The narrative seems to take up the majority of the games time and is somewhat of a struggle to get through. But the fact that the mechanics managed to engage me in spite of this speaks to how surprisingly addictive the game can be.
A deceptive game in numerous ways, Eversion begins as a cutesy platformer with the familiar focus of collecting gems and avoiding/jumping on enemies but soon decays into something altogether more sinister. The platforming, which feels fluid and accurate, is retained as is the adorable animation and graphic style, but they find themselves sharing the stage with increasingly intricate puzzles and nightmarish ‘eversions’ of the first world. Nothing is as it initially seems, with endings that… well… aren’t the end, and constant surprises and scares.
The eversion mechanic that switches from one world to another is limited to certain areas of the map. It is a necessary restriction and the puzzles wouldn’t be nearly as effective without it, but you can’t help but wonder if the same game built around the ability to freely switch would have been slightly more satisfying to play. That isn’t to say the game is bad, it is far from it and actually represents one of the surprise hits of this bundle, but it is something one can’t help but wonder when forced to backtrack.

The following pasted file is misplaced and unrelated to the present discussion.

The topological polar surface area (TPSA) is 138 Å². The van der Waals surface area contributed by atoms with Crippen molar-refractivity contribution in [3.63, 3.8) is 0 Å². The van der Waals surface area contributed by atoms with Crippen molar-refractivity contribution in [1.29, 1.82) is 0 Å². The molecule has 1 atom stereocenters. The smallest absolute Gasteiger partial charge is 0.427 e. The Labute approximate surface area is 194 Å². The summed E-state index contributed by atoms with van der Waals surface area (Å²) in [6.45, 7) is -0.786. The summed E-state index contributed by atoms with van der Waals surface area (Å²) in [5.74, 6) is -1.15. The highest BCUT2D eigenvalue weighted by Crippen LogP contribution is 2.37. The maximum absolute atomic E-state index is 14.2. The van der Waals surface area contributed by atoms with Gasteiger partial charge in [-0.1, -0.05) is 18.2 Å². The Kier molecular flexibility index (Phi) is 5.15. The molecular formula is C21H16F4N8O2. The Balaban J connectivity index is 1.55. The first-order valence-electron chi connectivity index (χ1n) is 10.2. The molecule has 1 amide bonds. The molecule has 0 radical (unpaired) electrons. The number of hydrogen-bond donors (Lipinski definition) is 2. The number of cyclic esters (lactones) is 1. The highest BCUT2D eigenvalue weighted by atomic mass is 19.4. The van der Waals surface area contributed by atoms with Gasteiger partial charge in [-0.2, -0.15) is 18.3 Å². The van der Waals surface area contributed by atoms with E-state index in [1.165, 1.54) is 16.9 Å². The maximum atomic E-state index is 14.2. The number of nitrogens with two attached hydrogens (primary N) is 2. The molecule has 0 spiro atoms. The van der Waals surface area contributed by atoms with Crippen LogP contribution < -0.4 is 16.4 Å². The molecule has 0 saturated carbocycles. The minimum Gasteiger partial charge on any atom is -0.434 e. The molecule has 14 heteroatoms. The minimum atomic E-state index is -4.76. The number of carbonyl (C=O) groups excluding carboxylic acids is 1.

The game isn’t overly long but revisiting the last level upon completion and collecting all the gems will ensure that you get to experience all that it has to offer – something you most certainly shouldn’t evade.
Once couldn’t have a collection of indie games without at least one of them being of the first person horror game persuasion. It isn’t a genre whose current prevalence I understand or enjoy, and whilst there are shades of Dear Esther here in terms of the lack of interaction and focus on atmosphere for me there was none of the engagement.